Citing ‘serious errors and heresies,’ Burke, Schneider call for prayer, fasting ahead of Amazon synod

Citing ‘serious errors and heresies,’ Burke, Schneider call for prayer, fasting ahead of Amazon synod September 12, 2019

From Edward Pentin in the National Catholic Register: 

Cardinal Raymond Burke and Bishop Athanasius Schneider have issued an eight-page declaration warning against six “serious theological errors and heresies” they say are contained in the Amazonian Synod working document, and calling for prayer and fasting to prevent them being approved.

Cardinal Burke, patron of the Sovereign Order of Malta, and Bishop Schneider, auxiliary of Astana, Kazakhstan, have also published the appeal so Pope Francis may “confirm his brethren in the faith by an unambiguous rejection of the errors” in the working document.

They propose that clergy and laity “pray daily at least one decade of the Holy Rosary and to fast once a week” for such intentions over a 40 day period, from Sept. 17 to Oct. 26.

The working document, called an instrumentum laboris, is meant to guide discussions during the upcoming Oct. 6-27 synod of bishops whose theme is: Amazonia, New Paths for the Church and for an Integral Ecology. 

But the text has received some trenchant criticism since it was published in June from “various prelates and lay commentators, as well as lay institutions.” Most notably they include Cardinal Walter Brandmüller, president emeritus of the Pontifical Committee for Historical Sciences, and Cardinal Gerhard Müller. prefect of the Congregation for the Doctrine of the Faith.

One particularly contentious area concerns the subject of priestly celibacy. In their declaration, Cardinal Burke and Bishop Schneider ask that the Pope not approve the “abolition” of priestly celibacy in the Latin Church through the ordination of married men of proven virtue, the so-called “viri probati”.

The working document proposes discussion of such a measure to help bring the Eucharist to faithful in remote Amazon areas that are without a priest. Critics are concerned about such an innovation, in particular that it could undermine mandatory priestly celibacy universally by being latterly applied to all areas suffering from a shortage of priestly vocations.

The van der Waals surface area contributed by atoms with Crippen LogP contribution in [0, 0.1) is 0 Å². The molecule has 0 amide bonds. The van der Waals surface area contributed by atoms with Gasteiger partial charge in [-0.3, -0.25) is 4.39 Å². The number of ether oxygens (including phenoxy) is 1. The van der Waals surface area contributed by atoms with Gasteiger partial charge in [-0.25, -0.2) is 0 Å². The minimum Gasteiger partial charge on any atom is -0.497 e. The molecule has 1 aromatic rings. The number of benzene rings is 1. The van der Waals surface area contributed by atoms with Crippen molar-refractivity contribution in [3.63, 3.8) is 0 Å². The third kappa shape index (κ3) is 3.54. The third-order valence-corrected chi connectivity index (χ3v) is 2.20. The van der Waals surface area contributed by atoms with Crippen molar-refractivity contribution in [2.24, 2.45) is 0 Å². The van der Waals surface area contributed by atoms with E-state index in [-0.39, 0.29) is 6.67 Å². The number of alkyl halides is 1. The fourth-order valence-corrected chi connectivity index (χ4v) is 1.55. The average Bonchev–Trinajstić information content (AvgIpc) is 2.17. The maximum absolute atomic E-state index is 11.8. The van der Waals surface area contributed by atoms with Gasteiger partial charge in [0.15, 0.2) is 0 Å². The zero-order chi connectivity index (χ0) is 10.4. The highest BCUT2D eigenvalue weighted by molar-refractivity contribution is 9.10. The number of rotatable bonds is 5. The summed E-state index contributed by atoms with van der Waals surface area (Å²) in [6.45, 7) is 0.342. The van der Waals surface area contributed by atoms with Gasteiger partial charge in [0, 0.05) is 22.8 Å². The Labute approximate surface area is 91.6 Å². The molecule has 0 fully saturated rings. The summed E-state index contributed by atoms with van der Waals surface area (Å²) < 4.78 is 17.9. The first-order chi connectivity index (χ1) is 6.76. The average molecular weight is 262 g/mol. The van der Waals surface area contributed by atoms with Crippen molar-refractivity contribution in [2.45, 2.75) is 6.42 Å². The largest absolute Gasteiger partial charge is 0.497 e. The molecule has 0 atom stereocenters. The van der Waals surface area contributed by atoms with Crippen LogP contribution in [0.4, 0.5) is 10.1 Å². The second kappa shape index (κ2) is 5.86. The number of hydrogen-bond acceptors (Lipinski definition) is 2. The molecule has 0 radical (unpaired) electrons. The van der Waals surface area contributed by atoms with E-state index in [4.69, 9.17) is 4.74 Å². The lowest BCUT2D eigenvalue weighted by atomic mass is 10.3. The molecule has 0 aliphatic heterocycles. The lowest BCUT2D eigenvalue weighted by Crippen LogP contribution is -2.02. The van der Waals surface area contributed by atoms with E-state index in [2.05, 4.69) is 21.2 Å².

Read the rest. 

Worth noting: While the NCRegister story plays up the significance of married priests and the importance of priestly celibacy, the document by Burke and Schneider plays down that aspect. It’s primary concern is issues of pantheism and “tribal collectivism.”

On a married clergy, the document objects to a particular aspect of that:

The Instrumentum Laboris supports tailoring Catholic ordained ministries to the ancestral customs of the aboriginal people, granting official ministries to women and ordaining married leaders of the community as second-class priests, deprived of part of their ministerial powers but able to perform shamanic rituals.

It does call on Pope Francis, however, to reject a married priesthood:

that particularly Pope Francis, in the exercise of the Petrine ministry, may confirm his brethren in the faith by an unambiguous rejection of the errors of the Instrumentum Laboris and that he may not consent to the abolition of priestly celibacy in the Latin Church by introducing the praxis of the ordination of married men, the so-called “viri probati”, to the Holy Priesthood.

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